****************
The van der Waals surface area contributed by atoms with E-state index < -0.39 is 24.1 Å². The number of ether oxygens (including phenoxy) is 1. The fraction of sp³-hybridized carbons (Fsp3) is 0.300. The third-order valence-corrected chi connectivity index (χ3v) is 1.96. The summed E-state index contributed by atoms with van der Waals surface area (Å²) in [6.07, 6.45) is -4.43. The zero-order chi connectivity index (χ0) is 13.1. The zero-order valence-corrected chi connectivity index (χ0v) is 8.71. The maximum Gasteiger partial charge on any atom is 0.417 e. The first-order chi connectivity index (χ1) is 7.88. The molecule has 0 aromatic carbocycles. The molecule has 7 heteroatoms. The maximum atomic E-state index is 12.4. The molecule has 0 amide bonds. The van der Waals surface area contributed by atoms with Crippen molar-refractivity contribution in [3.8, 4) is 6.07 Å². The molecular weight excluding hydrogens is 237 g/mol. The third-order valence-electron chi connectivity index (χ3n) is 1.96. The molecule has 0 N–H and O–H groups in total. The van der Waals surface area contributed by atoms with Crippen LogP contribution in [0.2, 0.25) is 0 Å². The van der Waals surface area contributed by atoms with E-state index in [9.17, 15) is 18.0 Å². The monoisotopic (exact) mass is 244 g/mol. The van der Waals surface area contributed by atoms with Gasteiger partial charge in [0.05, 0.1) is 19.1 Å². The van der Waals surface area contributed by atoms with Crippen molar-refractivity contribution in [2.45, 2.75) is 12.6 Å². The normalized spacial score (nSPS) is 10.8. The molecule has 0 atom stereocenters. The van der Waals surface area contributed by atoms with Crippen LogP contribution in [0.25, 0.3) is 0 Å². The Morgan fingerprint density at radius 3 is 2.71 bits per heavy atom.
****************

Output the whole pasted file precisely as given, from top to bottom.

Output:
The van der Waals surface area contributed by atoms with E-state index < -0.39 is 24.1 Å². The number of ether oxygens (including phenoxy) is 1. The fraction of sp³-hybridized carbons (Fsp3) is 0.300. The third-order valence-corrected chi connectivity index (χ3v) is 1.96. The summed E-state index contributed by atoms with van der Waals surface area (Å²) in [6.07, 6.45) is -4.43. The zero-order chi connectivity index (χ0) is 13.1. The zero-order valence-corrected chi connectivity index (χ0v) is 8.71. The maximum Gasteiger partial charge on any atom is 0.417 e. The first-order chi connectivity index (χ1) is 7.88. The molecule has 0 aromatic carbocycles. The molecule has 7 heteroatoms. The maximum atomic E-state index is 12.4. The molecule has 0 amide bonds. The van der Waals surface area contributed by atoms with Crippen molar-refractivity contribution in [3.8, 4) is 6.07 Å². The molecular weight excluding hydrogens is 237 g/mol. The third-order valence-electron chi connectivity index (χ3n) is 1.96. The molecule has 0 N–H and O–H groups in total. The van der Waals surface area contributed by atoms with Crippen LogP contribution in [0.2, 0.25) is 0 Å². The van der Waals surface area contributed by atoms with E-state index in [9.17, 15) is 18.0 Å². The monoisotopic (exact) mass is 244 g/mol. The van der Waals surface area contributed by atoms with Gasteiger partial charge in [0.05, 0.1) is 19.1 Å². The van der Waals surface area contributed by atoms with Crippen molar-refractivity contribution in [2.45, 2.75) is 12.6 Å². The normalized spacial score (nSPS) is 10.8. The molecule has 0 atom stereocenters. The van der Waals surface area contributed by atoms with Crippen LogP contribution in [0.25, 0.3) is 0 Å². The Morgan fingerprint density at radius 3 is 2.71 bits per heavy atom.